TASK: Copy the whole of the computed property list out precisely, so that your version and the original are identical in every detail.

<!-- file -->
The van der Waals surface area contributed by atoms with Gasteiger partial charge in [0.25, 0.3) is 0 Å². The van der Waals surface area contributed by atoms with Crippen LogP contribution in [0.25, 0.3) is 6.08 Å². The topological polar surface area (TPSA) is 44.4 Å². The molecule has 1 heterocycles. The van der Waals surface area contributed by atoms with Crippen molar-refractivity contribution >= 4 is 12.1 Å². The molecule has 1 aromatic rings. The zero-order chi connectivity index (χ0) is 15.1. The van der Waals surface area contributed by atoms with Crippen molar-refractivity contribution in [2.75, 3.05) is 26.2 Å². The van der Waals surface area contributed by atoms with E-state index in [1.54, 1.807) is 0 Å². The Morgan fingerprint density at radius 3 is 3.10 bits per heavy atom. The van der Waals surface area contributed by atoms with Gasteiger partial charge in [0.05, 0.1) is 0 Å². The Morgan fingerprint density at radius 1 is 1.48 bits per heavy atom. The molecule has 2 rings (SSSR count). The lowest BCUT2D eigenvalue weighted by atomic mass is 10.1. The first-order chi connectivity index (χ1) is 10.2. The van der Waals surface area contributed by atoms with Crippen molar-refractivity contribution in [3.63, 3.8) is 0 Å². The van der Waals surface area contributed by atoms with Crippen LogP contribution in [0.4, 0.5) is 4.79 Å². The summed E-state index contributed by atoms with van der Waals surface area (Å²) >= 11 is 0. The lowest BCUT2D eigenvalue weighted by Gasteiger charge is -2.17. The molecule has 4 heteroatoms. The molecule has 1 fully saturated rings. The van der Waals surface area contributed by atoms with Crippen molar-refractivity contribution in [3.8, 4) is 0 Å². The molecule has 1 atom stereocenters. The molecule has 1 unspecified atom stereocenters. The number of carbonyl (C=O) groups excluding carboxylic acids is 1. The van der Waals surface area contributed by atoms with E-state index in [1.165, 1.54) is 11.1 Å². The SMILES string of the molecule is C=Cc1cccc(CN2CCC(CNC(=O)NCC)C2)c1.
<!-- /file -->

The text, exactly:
The van der Waals surface area contributed by atoms with Gasteiger partial charge in [0.25, 0.3) is 0 Å². The van der Waals surface area contributed by atoms with Crippen LogP contribution in [0.25, 0.3) is 6.08 Å². The topological polar surface area (TPSA) is 44.4 Å². The molecule has 1 heterocycles. The van der Waals surface area contributed by atoms with Crippen molar-refractivity contribution >= 4 is 12.1 Å². The molecule has 1 aromatic rings. The zero-order chi connectivity index (χ0) is 15.1. The van der Waals surface area contributed by atoms with Crippen molar-refractivity contribution in [2.75, 3.05) is 26.2 Å². The van der Waals surface area contributed by atoms with E-state index in [1.54, 1.807) is 0 Å². The Morgan fingerprint density at radius 3 is 3.10 bits per heavy atom. The van der Waals surface area contributed by atoms with Gasteiger partial charge in [0.05, 0.1) is 0 Å². The Morgan fingerprint density at radius 1 is 1.48 bits per heavy atom. The molecule has 2 rings (SSSR count). The lowest BCUT2D eigenvalue weighted by atomic mass is 10.1. The first-order chi connectivity index (χ1) is 10.2. The van der Waals surface area contributed by atoms with Crippen molar-refractivity contribution in [3.63, 3.8) is 0 Å². The van der Waals surface area contributed by atoms with Crippen LogP contribution in [0.4, 0.5) is 4.79 Å². The summed E-state index contributed by atoms with van der Waals surface area (Å²) >= 11 is 0. The lowest BCUT2D eigenvalue weighted by Gasteiger charge is -2.17. The molecule has 4 heteroatoms. The molecule has 1 fully saturated rings. The van der Waals surface area contributed by atoms with Crippen molar-refractivity contribution in [3.8, 4) is 0 Å². The molecule has 1 atom stereocenters. The molecule has 1 unspecified atom stereocenters. The number of carbonyl (C=O) groups excluding carboxylic acids is 1. The van der Waals surface area contributed by atoms with E-state index in [1.165, 1.54) is 11.1 Å². The SMILES string of the molecule is C=Cc1cccc(CN2CCC(CNC(=O)NCC)C2)c1.